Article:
Sunday, 26 August 2007

Cornwall again

Nina, Jack and Josh examine the contents of the net after "sweeping" the grass. Already the two boys are budding naturalists, with Grasshoppers and Crickets a definite favourite.

Of course being little boys, the traditional beach pursuits are also good fun.

Here Jack is training for a part in Chariots of Fire part two.

I was surprised that Mediterranean Gulls were a feature at Sennen, we saw four adults or second year birds and one first year bird, in the centre of this photo.
Two of the adults laze about on the rocks with a Black-headed Gull.

I took a moth trap, which we ran at the camp-site at Kelyjack. We caught three species I've never caught before. Above is a Crescent Dart. This is moth associated with coastal cliffs in the west country.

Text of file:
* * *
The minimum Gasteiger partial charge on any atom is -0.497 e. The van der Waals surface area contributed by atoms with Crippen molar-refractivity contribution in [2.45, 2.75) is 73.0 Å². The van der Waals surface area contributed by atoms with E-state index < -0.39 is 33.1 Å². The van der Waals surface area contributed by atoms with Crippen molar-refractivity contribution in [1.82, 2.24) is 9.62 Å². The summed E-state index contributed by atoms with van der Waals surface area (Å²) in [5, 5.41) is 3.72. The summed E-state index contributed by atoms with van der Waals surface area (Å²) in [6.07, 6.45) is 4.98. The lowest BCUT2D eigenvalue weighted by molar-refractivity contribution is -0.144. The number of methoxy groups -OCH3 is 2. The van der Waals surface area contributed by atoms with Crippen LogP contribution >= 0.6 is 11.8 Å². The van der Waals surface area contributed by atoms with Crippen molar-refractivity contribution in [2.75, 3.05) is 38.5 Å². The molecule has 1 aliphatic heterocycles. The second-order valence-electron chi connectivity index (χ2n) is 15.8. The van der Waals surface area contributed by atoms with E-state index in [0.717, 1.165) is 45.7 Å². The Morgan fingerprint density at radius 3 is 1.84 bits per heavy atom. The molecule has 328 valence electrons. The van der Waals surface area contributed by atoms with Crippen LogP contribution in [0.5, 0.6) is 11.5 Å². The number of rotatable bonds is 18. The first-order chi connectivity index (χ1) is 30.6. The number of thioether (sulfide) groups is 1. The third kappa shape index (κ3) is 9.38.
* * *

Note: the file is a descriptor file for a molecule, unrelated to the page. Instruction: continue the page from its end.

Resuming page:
The Narrow-winged Pug is a small moth with a wing-span of about 2cm, it mainly inhabits heathland and moorland, with Heather as one of its' food plants.

This is the aptly named Antler Moth, an inhabitant of grasslands, particularly on acid soils.
As the name suggests, the Common White Wave is a widespread species, but I haven't caught one at home for about three years despite the fact that there are several Silver Birchs in the garden which is one of its' food plants.

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